Since there are no air bubbles in the ice, the light can enter the ice without disturbance. The ice absorbs the light of the long-wave red spectrum six times more than of the blue spectrum. So, the deeper the light travels inside the ice, the more red spectrums it loses along the way. The absence of the reflected red waves in the ice makes the human eyes perceive the “color” of the ice as blue.
When part of the glacier ice breaks away and drifts on the water, the part above the water begins to melt. The air then enters the iceberg. As more air goes inside the ice, the ice will look less blue. Meanwhile, the underwater part of the iceberg hasn’t been exposed in the air yet. When it tips over, it will still look blue. This is why the icebergs are constantly changing color. It’s a beautiful interaction between light, air, and ice.
Speaking of colors, we can also see some black, brownish or even greenish stripes on some huge icebergs in Jokulsarlon glacier lagoon. Those natural patterns are unique to Iceland since the thick black layers came from the ancient volcanic events. Each layer could represent a violent eruption in the course of the Icelandic geological history. The brownish layers were due to the sediment adhered on the glacier ice chucks when they were sliding downhill. The sediment could also have seeped into the glacier cracks as it formed. For the greenish stripes, although rare, they were formed when the algae-rich seawater freezes on the underside of the iceberg.
These are all natural phenomenon you would find in Jokulsarlon.
Although cold, many kinds of wildlife choose to call the glacier lagoon home. The water in the lagoon is not only running one way straight out to the ocean. The ocean tides also bring in some species of fish, such as herring and capelin. They make the lagoon a decent place to nestle.
You can see Arctic Terns, Great Skua, and Seagulls. In some rare occasion, the Roseate Tern can be spotted in the area.
Jokulsarlon is also a favorite lagoon for the seals to swim around. The seals can be seen in the lake or by the coastline. These relaxing sea animals joyfully add some vividity to the glacial ambiance.
To see the stunning icebergs and the wildlife in the glacier lagoon, you can book an amphibian boat tour or sign up for a Zodiac boat tour. The boat tour will take you to see some of the largest floating icebergs in a close range. It will be a magical moment for the nature lovers and travel enthusiasts.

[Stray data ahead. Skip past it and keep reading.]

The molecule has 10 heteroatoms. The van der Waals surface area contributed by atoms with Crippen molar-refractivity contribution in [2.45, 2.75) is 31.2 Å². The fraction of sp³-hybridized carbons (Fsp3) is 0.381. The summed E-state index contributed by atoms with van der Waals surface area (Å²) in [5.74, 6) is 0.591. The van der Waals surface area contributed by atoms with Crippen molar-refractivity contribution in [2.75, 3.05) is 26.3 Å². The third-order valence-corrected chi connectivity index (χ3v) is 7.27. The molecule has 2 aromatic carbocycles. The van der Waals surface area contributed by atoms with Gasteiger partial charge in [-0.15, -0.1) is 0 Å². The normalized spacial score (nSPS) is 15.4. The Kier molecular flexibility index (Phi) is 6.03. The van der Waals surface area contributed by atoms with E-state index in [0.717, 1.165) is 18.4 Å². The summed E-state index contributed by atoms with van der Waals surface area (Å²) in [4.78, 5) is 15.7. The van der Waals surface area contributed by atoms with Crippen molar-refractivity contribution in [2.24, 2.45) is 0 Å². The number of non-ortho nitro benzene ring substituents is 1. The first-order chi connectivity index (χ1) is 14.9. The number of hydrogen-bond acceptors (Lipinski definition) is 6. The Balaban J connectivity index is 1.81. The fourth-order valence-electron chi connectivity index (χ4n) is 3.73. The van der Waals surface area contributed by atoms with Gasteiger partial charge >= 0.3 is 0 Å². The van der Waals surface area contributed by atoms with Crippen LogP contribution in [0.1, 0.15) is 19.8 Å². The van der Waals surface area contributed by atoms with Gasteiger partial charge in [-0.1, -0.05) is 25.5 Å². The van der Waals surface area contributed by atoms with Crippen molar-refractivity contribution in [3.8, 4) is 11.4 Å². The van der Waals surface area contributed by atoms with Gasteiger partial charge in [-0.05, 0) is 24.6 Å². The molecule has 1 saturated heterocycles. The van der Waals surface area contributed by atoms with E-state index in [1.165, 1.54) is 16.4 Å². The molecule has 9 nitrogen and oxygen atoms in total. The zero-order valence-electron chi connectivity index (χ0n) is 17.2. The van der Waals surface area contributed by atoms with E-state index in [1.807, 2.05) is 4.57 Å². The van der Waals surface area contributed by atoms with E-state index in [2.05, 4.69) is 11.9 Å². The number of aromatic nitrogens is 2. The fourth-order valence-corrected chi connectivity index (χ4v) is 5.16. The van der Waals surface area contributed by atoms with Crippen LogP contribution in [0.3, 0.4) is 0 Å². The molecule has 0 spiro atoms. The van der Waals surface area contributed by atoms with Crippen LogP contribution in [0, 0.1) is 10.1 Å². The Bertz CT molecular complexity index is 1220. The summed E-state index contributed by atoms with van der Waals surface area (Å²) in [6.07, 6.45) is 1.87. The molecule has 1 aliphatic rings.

The beauty of Jokulsarlon has attracted many international film crews over the years. They came here to highlight their project with a pure, arctic sensation.
“Die Another Day” and “A View To A Kill” are two James Bond movies that had scenes at the glacier lagoon. The action-adventure film Lara Croft: Tomb Raider also did some scenes here. Jokulsarlon is also a romantic spot for filming music videos and commercials. Many directors came here to look for a natural, artistic perspective. The different energy and the beautiful set have inspired many creative minds from all over the world.
The most exciting time to visit Jokulsarlon is in summer. The higher temperature at this time of the year makes the melting process of the glacier ice more intense than in winter. The warmer weather calves more ice. Then, a large number of icebergs will fill the lagoon, making it a dreamlike wonderland. So visiting between April and October is highly recommended.
Also, the summertime brings a lively ambiance to the lagoon. There are different types of boat tours operating between June and September. On board a boat in the serene lake, you will have a refreshing perspective to observe the sheer beauty of the floating glacier ice.
The summer is also a fun time for the Arctic Terns, one of the seabirds that nest nearby. These birds tend to be very protective of their younger ones. When they sense you are getting close to their nests or their little ones, they will hover above your head and make a loud sound warning you to back off. It’s quite an extraordinary experience when you immerse yourself in the pristine nature of Jokulsarlon glacier lagoon.
Jokulsarlon glacier lagoon opens to visitors all year round. In the wintertime, the glacier lagoon has a peaceful vista. The migrating birds have gone to the south, and the boat tours are paused. The lake will finally resume to the state of stillness. Some part of the lagoon will be covered by a thin layer of ice, which makes the icebergs difficult to drift. Meanwhile, the ice calving process will slow down when the weather gets cold.
In the wintertime, the coldness and the short daylight make the entire area in a slow-motion spectacle. The “blue hour” is longer in winter. The lagoon becomes a surreal realm when the miraculous colors from the soft sunlight diffuse on the land. When the night comes, there’s a great chance you will see the wavering streaks of the Northern Lights far above the glacier lagoon.
When you come in winter, besides the peaceful lagoon, you can also visit the ice caves. The ice caves are formed in late fall, and they melt in spring. So they are only accessible in winter. Before you go to Jokulsarlon, knowing what is available in the area in different seasons is helpful for you to make the best of the trip.